Adventures in Advaita Vedanta, the philosophy and science of spirit. We are one you and I; are you curious why?..


Here is a place to linger, to let your intellect roam. Aatmaavrajanam is being written as a progressive study and, as such, can be read like a book. Anyone arriving at any time can simply start at the very first post and work their way through at their own pace. Please take time to read the info tabs and ensure you don't miss a post, by subscribing to the blog. Interaction is welcomed. Don't be a spectator - be a participator!

Not This, Not This...

Hari OM
'Text-days' are for delving into the words and theory of Advaita Vedanta.

We are now studying Aatmabodha. As always, with each week, you are encouraged to review the previous teachings and spend some time in contemplation of the meanings as the affect your life. Please do consider purchasing the text. Remember, also, to recite the mangala charana before each study and review the lessons before each new one.

As the Guru builds the case for saadhana, the sincere practice of research upon the Higher, a fourth shloka is now given, with a clue as to 'how' one might Realise.

At™av&iÅaêpe[ vedaNtElRúyte=Vyym!,
Ao{fanNdmek< yÅad!æüeTyvxaryet!.57.
atadvyaavRttiruupena  vedaantair-lakshyate-vyayam,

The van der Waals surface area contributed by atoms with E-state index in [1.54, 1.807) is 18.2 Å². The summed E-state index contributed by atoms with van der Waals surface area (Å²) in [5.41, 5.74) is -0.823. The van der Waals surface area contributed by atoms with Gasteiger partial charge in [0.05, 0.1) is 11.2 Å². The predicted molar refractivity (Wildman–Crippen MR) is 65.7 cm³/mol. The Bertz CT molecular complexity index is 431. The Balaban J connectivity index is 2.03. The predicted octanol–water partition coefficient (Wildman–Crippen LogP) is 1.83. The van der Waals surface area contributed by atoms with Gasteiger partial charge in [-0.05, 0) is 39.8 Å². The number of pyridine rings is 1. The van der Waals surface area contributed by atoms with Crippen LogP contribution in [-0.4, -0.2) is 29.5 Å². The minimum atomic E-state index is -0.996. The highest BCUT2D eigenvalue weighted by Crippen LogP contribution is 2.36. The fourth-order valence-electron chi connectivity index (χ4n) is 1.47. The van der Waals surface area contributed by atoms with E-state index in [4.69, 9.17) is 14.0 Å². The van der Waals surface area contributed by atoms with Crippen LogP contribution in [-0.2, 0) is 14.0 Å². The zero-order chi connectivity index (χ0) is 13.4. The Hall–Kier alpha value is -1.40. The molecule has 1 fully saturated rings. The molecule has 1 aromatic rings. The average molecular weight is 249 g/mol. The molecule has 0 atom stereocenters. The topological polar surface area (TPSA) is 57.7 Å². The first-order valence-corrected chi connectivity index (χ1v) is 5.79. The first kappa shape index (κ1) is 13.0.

Akhandaanandam-ekam yat-tad-brahmetya-vadhaarayet ||57||
Realise That to be Brahman which is non-dual, indivisible and blissful; which is indicated by Vedanta as the immutable substratum, realised after the negation of all tangible objects.

Straight away we find this 'action' suggested - that the seeker must negate that which is not, in order to find that which IS. This is a powerful and effective philosophical tool.

No one can directly reach up to the dizzy heights of the All-pervading, the Brahman, because it is not an object for us to see and understand. It is the subjective Reality, which gives us the concept of life, illumining all our thoughts and deeds. It is not a 'something' which can be differentiated from any 'other thing'; it holds no similarities (and therefore no dissimilarities) to anything else. It IS That from which all other forms and experiences arise.

The upanishads indicate that to reach into this understanding, we must learn to negate that which is not a part of this substratum. Thus the whole of Vedanta, which is the philosophy expounded by the upanishads, gives pointers and lessons on how to approach this negation. We are not to seek to describe what Brahman is, a very difficult task which eludes even the greatest Masters, but to assess and eliminate what it is not. To be able to assert what is not, there needs to be an acknowledgement only that there IS something which lies at the base of all, the substratum, and for this practice we can assert Brahman as that very substratum. In order to know that there is not actually a ghost, we must acknowledge the post from which the illusion was derived. Ridding ourselves of that illusion is the challenge; quite often we are too comfortable with the 'ghost', with our uneasiness and would rather deal with 'the devil we know'. If we know and trust someone who helps us to see the underlying post, however, how joyous would it feel to not have to be ever on the alert for the ghost?!